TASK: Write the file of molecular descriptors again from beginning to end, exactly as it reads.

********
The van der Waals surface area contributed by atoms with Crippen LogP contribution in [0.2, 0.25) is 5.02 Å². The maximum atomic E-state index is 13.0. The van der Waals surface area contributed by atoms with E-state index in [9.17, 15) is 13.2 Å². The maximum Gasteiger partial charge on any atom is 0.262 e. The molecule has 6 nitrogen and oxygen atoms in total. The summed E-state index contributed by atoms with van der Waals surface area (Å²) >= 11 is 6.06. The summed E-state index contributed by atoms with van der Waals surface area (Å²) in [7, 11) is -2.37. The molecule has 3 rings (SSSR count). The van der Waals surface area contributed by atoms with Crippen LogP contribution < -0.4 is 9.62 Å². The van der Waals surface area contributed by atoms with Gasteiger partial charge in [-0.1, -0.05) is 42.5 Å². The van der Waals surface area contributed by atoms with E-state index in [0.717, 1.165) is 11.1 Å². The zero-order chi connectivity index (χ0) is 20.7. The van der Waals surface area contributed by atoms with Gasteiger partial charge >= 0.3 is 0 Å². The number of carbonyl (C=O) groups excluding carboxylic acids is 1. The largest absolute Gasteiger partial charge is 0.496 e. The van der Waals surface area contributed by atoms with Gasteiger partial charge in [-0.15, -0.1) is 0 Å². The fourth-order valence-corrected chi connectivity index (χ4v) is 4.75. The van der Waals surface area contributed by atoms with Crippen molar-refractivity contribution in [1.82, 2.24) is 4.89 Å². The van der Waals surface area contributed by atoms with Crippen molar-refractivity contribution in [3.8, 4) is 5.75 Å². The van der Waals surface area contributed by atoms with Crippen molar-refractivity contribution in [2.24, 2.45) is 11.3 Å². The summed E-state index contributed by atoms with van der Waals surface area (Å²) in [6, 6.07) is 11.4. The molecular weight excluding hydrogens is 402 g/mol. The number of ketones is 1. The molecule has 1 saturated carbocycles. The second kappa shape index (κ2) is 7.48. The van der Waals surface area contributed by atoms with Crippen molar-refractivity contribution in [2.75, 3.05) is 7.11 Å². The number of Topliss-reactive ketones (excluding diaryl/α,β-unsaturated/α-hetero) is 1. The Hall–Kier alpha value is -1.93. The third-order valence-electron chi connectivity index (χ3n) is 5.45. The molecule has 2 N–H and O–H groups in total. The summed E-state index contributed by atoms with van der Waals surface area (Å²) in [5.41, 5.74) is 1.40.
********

The van der Waals surface area contributed by atoms with Crippen LogP contribution in [0.2, 0.25) is 5.02 Å². The maximum atomic E-state index is 13.0. The van der Waals surface area contributed by atoms with E-state index in [9.17, 15) is 13.2 Å². The maximum Gasteiger partial charge on any atom is 0.262 e. The molecule has 6 nitrogen and oxygen atoms in total. The summed E-state index contributed by atoms with van der Waals surface area (Å²) >= 11 is 6.06. The summed E-state index contributed by atoms with van der Waals surface area (Å²) in [7, 11) is -2.37. The molecule has 3 rings (SSSR count). The van der Waals surface area contributed by atoms with Crippen LogP contribution < -0.4 is 9.62 Å². The van der Waals surface area contributed by atoms with Gasteiger partial charge in [-0.1, -0.05) is 42.5 Å². The van der Waals surface area contributed by atoms with E-state index in [0.717, 1.165) is 11.1 Å². The zero-order chi connectivity index (χ0) is 20.7. The van der Waals surface area contributed by atoms with Gasteiger partial charge >= 0.3 is 0 Å². The number of carbonyl (C=O) groups excluding carboxylic acids is 1. The largest absolute Gasteiger partial charge is 0.496 e. The van der Waals surface area contributed by atoms with Gasteiger partial charge in [-0.15, -0.1) is 0 Å². The fourth-order valence-corrected chi connectivity index (χ4v) is 4.75. The van der Waals surface area contributed by atoms with Crippen molar-refractivity contribution in [1.82, 2.24) is 4.89 Å². The van der Waals surface area contributed by atoms with Crippen molar-refractivity contribution in [3.8, 4) is 5.75 Å². The van der Waals surface area contributed by atoms with Crippen molar-refractivity contribution in [2.24, 2.45) is 11.3 Å². The summed E-state index contributed by atoms with van der Waals surface area (Å²) in [6, 6.07) is 11.4. The molecular weight excluding hydrogens is 402 g/mol. The number of ketones is 1. The molecule has 1 saturated carbocycles. The second kappa shape index (κ2) is 7.48. The van der Waals surface area contributed by atoms with Crippen molar-refractivity contribution in [2.75, 3.05) is 7.11 Å². The number of Topliss-reactive ketones (excluding diaryl/α,β-unsaturated/α-hetero) is 1. The Hall–Kier alpha value is -1.93. The third-order valence-electron chi connectivity index (χ3n) is 5.45. The molecule has 2 N–H and O–H groups in total. The summed E-state index contributed by atoms with van der Waals surface area (Å²) in [5.41, 5.74) is 1.40.